Monday, December 14, 2015

The Return by H. Beam Piper and John J. McGuire

Post-apocalyptic reconstruction
Two centuries have passed since the nuclear war of 1996. Mankind has been decimated, and much of the surface of the earth is still encrusted with a glassy slag. Two scientists fly by helicopter over what once was America, looking for isolated pockets of human population. They have so far encountered several tribes, ranging from beast-like cannibals to more civilized bands experimenting with primitive technology. They seek the latter sort, in hopes of reestablishing communication and cooperation between distant representatives of humanity. In what used to be Pittsburgh, they discover a village showing evidence of agriculture. Like anthropologists descending upon an uncontacted tribe in the Amazon, these two ambassadors of civilization touch down to make first contact with the mysterious strangers.

The Return, a short novella by H. Beam Piper and John J. McGuire, was originally published in the January 1954 issue of the pulp magazine Astounding Science Fiction. It is a stand-alone work, not associated with any of Piper’s ongoing series. As typical of a Piper tale, the authors quickly draw you in and immerse you in the futuristic world of the narrative. The first half of the book is very engaging and has the makings of a good post-apocalyptic adventure yarn. Piper has always shown a visionary talent for creating alien worlds, and the new society he depicts here likewise displays an admirable creativity. Though rooted in the history of America’s past, this isolated band of survivors has developed their own technology, culture, and religion. The story starts to weaken in its latter half, as the reader begins to realize that it’s all leading up to a sort of punchline. The authors set up a riddle about this newly discovered tribe, one the scientists struggle to unravel, but enough clues are dropped that one is able to figure it out long before they do. When the big secret is revealed in the novella’s last sentence, it’s already a foregone conclusion to the observant reader.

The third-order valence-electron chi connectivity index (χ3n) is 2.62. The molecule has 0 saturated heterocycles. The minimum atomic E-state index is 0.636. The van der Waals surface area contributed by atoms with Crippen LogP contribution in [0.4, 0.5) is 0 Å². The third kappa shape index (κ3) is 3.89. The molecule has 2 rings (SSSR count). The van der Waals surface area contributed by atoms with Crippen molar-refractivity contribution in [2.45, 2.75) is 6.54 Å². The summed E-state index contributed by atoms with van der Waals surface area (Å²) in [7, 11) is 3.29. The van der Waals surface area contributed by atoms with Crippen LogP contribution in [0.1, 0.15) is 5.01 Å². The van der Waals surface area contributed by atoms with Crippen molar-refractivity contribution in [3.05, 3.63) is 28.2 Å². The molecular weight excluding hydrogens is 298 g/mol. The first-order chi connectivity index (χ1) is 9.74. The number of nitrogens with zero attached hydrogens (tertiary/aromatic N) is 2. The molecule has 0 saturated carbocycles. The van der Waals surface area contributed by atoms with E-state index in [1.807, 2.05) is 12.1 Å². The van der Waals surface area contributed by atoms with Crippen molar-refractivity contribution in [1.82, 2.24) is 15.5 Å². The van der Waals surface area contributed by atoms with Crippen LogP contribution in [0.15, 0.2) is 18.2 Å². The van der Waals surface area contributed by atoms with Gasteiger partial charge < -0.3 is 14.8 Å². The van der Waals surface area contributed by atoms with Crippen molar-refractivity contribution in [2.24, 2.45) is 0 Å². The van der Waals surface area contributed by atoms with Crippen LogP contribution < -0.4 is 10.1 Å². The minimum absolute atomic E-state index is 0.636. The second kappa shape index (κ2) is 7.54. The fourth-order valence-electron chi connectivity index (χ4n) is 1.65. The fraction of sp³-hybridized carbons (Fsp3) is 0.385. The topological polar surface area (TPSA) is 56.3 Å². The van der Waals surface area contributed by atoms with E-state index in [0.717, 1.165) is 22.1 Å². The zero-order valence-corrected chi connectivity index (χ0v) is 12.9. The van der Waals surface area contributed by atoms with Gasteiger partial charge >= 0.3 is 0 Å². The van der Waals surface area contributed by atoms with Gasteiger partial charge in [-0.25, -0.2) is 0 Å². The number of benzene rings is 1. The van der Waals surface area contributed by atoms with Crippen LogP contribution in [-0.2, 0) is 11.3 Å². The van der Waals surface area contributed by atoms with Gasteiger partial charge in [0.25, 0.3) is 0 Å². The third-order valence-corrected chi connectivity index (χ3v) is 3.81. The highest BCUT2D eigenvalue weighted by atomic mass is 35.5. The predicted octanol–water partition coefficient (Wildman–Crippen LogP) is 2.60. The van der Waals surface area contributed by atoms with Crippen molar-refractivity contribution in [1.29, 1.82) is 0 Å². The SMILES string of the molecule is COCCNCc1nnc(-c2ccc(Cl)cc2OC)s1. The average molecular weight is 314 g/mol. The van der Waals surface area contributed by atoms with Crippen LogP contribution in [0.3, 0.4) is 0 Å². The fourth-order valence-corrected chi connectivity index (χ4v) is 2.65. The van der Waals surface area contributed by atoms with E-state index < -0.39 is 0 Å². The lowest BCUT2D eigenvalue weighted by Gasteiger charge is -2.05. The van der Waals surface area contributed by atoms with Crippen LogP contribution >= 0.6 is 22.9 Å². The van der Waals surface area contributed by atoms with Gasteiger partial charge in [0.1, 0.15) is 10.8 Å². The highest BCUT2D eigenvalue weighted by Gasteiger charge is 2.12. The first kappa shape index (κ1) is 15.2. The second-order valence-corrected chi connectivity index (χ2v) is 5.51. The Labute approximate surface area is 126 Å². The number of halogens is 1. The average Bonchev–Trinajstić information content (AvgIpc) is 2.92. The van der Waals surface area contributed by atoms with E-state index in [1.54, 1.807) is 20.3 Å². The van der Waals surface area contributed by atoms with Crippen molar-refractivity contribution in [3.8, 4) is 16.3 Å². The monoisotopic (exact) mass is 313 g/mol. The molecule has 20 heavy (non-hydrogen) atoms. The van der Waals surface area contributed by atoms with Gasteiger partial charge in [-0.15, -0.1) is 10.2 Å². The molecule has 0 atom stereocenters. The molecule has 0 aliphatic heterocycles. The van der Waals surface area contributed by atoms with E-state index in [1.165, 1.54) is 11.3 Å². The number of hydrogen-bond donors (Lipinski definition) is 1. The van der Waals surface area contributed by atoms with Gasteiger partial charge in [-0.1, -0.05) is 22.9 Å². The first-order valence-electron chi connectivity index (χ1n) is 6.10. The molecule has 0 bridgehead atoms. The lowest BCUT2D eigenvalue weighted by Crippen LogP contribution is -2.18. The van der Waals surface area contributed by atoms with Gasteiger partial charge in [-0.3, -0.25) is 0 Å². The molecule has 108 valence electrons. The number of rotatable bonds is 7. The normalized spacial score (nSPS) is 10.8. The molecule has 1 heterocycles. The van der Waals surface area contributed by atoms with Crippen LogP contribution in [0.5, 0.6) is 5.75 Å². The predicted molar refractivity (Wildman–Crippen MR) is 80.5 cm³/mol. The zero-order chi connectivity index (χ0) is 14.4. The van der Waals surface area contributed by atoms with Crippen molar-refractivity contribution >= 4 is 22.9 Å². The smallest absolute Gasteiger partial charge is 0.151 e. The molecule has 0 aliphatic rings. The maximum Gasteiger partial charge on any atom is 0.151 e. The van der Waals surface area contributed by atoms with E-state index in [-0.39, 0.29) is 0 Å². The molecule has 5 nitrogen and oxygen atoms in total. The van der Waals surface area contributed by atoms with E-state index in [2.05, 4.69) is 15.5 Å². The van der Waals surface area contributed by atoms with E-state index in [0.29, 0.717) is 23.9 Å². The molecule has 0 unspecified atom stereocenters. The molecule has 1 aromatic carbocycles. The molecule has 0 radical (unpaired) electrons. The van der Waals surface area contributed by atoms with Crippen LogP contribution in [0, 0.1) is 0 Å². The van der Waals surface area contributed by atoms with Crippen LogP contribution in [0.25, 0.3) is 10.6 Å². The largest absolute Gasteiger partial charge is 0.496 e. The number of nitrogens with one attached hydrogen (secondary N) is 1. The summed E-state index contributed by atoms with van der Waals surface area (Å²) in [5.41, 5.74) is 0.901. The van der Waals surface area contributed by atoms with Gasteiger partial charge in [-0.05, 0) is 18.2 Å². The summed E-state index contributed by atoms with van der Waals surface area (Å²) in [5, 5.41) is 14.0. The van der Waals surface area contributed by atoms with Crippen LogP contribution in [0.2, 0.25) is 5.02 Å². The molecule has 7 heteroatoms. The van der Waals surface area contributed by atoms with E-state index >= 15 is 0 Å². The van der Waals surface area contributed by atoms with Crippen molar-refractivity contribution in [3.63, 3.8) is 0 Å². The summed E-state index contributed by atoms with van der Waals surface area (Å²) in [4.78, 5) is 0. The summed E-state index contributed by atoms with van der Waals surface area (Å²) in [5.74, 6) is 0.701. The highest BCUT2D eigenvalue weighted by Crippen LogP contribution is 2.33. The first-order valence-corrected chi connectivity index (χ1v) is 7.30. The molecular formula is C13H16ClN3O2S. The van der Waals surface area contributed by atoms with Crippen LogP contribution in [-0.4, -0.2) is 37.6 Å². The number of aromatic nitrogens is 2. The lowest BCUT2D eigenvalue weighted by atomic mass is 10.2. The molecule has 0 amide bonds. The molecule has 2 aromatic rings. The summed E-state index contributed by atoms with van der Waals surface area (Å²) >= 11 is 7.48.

I consider Piper to be one of the greatest science fiction writers of the pulp fiction era, so I approach his works with high expectations. The Return is a fine story, but not up to the calibre of his typical output. In general, I think his collaborations with McGuire produced some of his weakest material. A mediocre offering from Piper is still probably better than 90% of the sci-fi pulp stories out there, but you’d be better off reading one of his solo works from the Paratime series, like Police Operation or Last Enemy.
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